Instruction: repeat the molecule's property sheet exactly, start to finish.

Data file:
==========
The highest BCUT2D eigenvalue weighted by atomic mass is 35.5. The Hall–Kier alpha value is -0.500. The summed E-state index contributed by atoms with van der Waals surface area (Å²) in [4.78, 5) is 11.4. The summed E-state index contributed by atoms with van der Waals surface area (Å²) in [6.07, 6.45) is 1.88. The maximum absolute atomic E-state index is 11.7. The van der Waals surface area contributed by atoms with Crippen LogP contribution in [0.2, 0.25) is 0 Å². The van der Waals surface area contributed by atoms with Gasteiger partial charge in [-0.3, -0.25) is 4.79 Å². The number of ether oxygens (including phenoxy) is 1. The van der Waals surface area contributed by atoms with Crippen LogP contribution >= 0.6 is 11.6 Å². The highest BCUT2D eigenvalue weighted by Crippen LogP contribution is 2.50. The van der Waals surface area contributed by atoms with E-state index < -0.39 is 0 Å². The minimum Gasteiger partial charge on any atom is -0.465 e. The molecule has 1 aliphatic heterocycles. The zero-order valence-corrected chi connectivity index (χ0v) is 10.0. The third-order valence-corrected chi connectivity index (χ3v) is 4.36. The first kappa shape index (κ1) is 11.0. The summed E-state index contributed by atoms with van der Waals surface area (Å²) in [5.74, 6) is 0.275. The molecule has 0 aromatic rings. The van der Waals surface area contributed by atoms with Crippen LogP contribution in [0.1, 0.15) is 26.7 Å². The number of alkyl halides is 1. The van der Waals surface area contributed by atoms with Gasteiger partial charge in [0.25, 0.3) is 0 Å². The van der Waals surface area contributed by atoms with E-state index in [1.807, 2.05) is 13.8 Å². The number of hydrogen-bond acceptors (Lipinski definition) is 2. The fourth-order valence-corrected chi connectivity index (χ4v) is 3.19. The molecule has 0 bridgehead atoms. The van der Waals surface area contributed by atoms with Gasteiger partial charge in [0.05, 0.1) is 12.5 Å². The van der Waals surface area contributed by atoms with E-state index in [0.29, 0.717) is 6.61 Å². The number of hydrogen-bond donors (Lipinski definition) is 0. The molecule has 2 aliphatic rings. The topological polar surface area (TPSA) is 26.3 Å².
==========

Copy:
The highest BCUT2D eigenvalue weighted by atomic mass is 35.5. The Hall–Kier alpha value is -0.500. The summed E-state index contributed by atoms with van der Waals surface area (Å²) in [4.78, 5) is 11.4. The summed E-state index contributed by atoms with van der Waals surface area (Å²) in [6.07, 6.45) is 1.88. The maximum absolute atomic E-state index is 11.7. The van der Waals surface area contributed by atoms with Crippen LogP contribution in [0.2, 0.25) is 0 Å². The van der Waals surface area contributed by atoms with Gasteiger partial charge in [-0.3, -0.25) is 4.79 Å². The number of ether oxygens (including phenoxy) is 1. The van der Waals surface area contributed by atoms with Crippen LogP contribution >= 0.6 is 11.6 Å². The highest BCUT2D eigenvalue weighted by Crippen LogP contribution is 2.50. The van der Waals surface area contributed by atoms with E-state index < -0.39 is 0 Å². The minimum Gasteiger partial charge on any atom is -0.465 e. The molecule has 1 aliphatic heterocycles. The zero-order valence-corrected chi connectivity index (χ0v) is 10.0. The third-order valence-corrected chi connectivity index (χ3v) is 4.36. The first kappa shape index (κ1) is 11.0. The summed E-state index contributed by atoms with van der Waals surface area (Å²) in [5.74, 6) is 0.275. The molecule has 0 aromatic rings. The van der Waals surface area contributed by atoms with Crippen LogP contribution in [0.1, 0.15) is 26.7 Å². The number of alkyl halides is 1. The van der Waals surface area contributed by atoms with Gasteiger partial charge in [0.25, 0.3) is 0 Å². The van der Waals surface area contributed by atoms with E-state index in [1.807, 2.05) is 13.8 Å². The number of hydrogen-bond acceptors (Lipinski definition) is 2. The fourth-order valence-corrected chi connectivity index (χ4v) is 3.19. The molecule has 0 bridgehead atoms. The van der Waals surface area contributed by atoms with Gasteiger partial charge in [0.05, 0.1) is 12.5 Å². The van der Waals surface area contributed by atoms with E-state index in [0.29, 0.717) is 6.61 Å². The number of hydrogen-bond donors (Lipinski definition) is 0. The molecule has 2 aliphatic rings. The topological polar surface area (TPSA) is 26.3 Å².